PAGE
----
Windows Vulnerability Could Compromise Millions Of PCs


The bug, which was first reported by the Sydney Morning Herald, was demonstrated last week at the Kiwicon hacker conference in New Zealand by researcher Beau Butler.

The vulnerability could ultimately compromise millions of home or office machines, particularly those located outside the U.S., subjecting them to attack by cyber criminals who could then acquire passwords, monitor Internet use, or steal personal, financial or identifying information.

"The real risk here is, someone else may automatically configure your proxy for you and redirect traffic through their malicious server," said Oliver Friedrichs, Symantec security response director. "A lot of that traffic is encrypted, but the attacker could intercept it and cause it to be unencrypted."

The flaw is located in a feature known as Web Proxy Autodiscovery (WPAD), which helps IT administrators automate the configuration of proxy settings in Internet Explorer and other browsers. Standard U.S. domains, such as .com, .net, or .edu, are not susceptible to attack. However, vulnerable browsers will travel across a company's host domain searching for the WPAD data file used to set up the proxy feature. In certain configurations, the third-level domain is not a trusted part the network. If exploited by an attacker, the vulnerability could be used to intercept Web sessions and redirect traffic to another malicious proxy, where attackers could gain control of any personal information when the user browses the Internet.

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"The takeaway is, if somebody fell victim to this, their browser would be routing traffic to a man-in-the-middle attack," said Craig Schmugar, threat researcher for McAfee. "You could be sitting in Italy and your Web browser traffic is going to China before its intended destination. The person in the middle could influence the information if it was not encrypted."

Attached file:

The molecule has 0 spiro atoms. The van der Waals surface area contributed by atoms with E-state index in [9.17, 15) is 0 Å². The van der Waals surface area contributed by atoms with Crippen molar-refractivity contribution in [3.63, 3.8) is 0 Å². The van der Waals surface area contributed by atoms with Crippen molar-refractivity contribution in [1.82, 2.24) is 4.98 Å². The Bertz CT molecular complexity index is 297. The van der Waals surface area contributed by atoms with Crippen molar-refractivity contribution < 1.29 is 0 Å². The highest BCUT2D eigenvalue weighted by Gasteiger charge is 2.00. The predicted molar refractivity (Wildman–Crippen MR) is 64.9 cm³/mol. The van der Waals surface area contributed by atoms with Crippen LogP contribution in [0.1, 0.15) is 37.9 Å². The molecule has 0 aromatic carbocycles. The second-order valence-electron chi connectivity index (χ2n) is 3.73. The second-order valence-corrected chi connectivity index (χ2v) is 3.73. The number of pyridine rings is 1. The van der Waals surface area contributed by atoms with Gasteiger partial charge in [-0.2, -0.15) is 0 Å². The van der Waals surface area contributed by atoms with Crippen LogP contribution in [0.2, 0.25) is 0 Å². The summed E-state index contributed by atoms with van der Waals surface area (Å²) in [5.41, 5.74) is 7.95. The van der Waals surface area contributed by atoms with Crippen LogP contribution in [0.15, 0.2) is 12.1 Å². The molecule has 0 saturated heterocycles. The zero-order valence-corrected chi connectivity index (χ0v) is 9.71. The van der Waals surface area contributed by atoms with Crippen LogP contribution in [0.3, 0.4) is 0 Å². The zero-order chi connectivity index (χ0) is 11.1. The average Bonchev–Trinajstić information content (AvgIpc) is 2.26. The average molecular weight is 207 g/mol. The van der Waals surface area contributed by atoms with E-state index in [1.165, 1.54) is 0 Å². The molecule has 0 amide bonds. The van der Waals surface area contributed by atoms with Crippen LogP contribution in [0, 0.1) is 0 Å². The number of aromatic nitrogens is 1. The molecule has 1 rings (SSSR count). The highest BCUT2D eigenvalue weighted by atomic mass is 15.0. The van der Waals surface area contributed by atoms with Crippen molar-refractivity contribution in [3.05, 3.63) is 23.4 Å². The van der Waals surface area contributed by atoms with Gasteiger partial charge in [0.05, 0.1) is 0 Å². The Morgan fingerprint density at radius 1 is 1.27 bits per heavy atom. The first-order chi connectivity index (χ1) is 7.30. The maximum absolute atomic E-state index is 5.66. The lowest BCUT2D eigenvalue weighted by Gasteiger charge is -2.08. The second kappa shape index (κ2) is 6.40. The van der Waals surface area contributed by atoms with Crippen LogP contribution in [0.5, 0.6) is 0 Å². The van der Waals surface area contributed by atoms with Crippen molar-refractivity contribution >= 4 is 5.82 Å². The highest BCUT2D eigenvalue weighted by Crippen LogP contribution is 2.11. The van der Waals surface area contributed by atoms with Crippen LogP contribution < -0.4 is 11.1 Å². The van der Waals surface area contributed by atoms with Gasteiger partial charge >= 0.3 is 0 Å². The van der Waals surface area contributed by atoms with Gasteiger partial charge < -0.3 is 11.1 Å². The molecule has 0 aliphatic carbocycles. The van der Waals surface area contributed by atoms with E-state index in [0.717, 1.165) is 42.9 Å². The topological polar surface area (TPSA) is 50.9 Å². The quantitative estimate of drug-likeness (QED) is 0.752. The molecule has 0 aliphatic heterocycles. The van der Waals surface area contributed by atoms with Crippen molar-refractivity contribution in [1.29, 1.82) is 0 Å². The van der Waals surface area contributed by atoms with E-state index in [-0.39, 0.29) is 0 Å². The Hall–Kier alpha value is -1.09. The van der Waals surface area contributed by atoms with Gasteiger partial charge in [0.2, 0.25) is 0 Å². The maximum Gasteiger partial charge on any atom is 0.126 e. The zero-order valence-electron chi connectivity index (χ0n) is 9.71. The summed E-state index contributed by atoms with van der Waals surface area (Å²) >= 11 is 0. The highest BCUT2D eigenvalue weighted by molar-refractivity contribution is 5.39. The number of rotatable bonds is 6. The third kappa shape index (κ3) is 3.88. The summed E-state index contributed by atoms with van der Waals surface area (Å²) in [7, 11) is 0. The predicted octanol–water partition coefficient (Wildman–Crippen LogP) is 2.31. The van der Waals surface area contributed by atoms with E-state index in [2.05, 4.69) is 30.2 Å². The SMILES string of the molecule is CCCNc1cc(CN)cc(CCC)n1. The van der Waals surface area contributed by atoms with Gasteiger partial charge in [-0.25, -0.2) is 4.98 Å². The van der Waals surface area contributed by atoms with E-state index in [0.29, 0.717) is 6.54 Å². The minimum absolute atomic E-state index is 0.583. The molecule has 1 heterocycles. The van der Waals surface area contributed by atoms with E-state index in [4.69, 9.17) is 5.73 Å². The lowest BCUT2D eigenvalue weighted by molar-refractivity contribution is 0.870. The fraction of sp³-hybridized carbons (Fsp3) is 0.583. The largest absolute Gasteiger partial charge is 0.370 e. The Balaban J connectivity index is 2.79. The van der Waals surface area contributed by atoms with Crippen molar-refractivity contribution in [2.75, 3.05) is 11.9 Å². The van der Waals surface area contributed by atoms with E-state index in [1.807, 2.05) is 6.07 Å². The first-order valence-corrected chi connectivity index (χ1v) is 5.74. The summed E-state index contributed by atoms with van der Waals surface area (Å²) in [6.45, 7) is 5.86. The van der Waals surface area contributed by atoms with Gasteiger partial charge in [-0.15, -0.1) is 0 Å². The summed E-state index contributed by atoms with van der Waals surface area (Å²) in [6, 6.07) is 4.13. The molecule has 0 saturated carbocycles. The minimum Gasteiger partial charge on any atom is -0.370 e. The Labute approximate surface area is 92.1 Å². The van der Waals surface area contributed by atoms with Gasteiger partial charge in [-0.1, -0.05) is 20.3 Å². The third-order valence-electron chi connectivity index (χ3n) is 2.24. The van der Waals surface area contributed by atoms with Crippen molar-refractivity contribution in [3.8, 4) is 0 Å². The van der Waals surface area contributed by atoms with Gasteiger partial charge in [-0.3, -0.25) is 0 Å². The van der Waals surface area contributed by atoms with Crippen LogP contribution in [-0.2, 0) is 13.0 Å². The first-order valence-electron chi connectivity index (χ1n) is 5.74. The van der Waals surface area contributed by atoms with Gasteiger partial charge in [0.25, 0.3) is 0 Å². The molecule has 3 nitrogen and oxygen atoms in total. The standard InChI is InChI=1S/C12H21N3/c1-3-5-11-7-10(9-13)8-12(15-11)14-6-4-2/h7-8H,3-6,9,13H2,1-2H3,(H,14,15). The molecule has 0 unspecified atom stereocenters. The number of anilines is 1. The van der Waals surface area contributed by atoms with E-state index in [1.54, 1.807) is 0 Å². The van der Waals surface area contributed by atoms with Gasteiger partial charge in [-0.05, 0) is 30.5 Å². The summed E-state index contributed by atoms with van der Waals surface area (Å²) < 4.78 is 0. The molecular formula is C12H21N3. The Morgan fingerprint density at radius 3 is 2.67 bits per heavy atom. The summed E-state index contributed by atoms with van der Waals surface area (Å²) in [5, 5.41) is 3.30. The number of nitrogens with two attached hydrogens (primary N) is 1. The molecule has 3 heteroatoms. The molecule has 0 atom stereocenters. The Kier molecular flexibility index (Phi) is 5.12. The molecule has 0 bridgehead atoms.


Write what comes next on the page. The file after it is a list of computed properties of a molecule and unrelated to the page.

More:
The problem is particularly serious for off-shore domains. However, some U.S.-based sites with third-level domains could also be affected by the vulnerability, making them susceptible to attack.

"For people outside the U.S. this is a definitely a big issue," said Ed Skoudis, SANS Institute instructor and co-founder of Intelguardians. "But these top level domains are not a hard and fast predictor of where they are geographically located. The fact is, even some sites in the U.S. are not using top level domains typically associated with the U.S."

Microsoft engineers worked through the Thanksgiving holiday to address the design flaw in Windows -- a continuation of an existing vulnerability that Microsoft had allegedly fixed in 1999. The old fix was only partially effective, and the current Windows vulnerability represents a variation of the eight-year-old flaw.

"The fix was more specific than it should have been," said Schmugar. "It didn't consider other top level domains."

While security engineers have yet to come up with a fix, there are ways to work around the vulnerability until a patch can be put in place. One option includes temporarily disabling Autodiscovery, Friedrichs said.

Mark Miller, director of security response for Microsoft, confirmed that the company is further investigating the vulnerability, adding that additional security measures "may include providing a security update through the monthly release process, an out-of-cycle update or additional guidance to help customers protect themselves."

There have been no known attacks so far that have exploited this vulnerability, security experts say.

"I would imagine that if an attack were to come to light, it would be discovered fairly quickly," said Schmugar.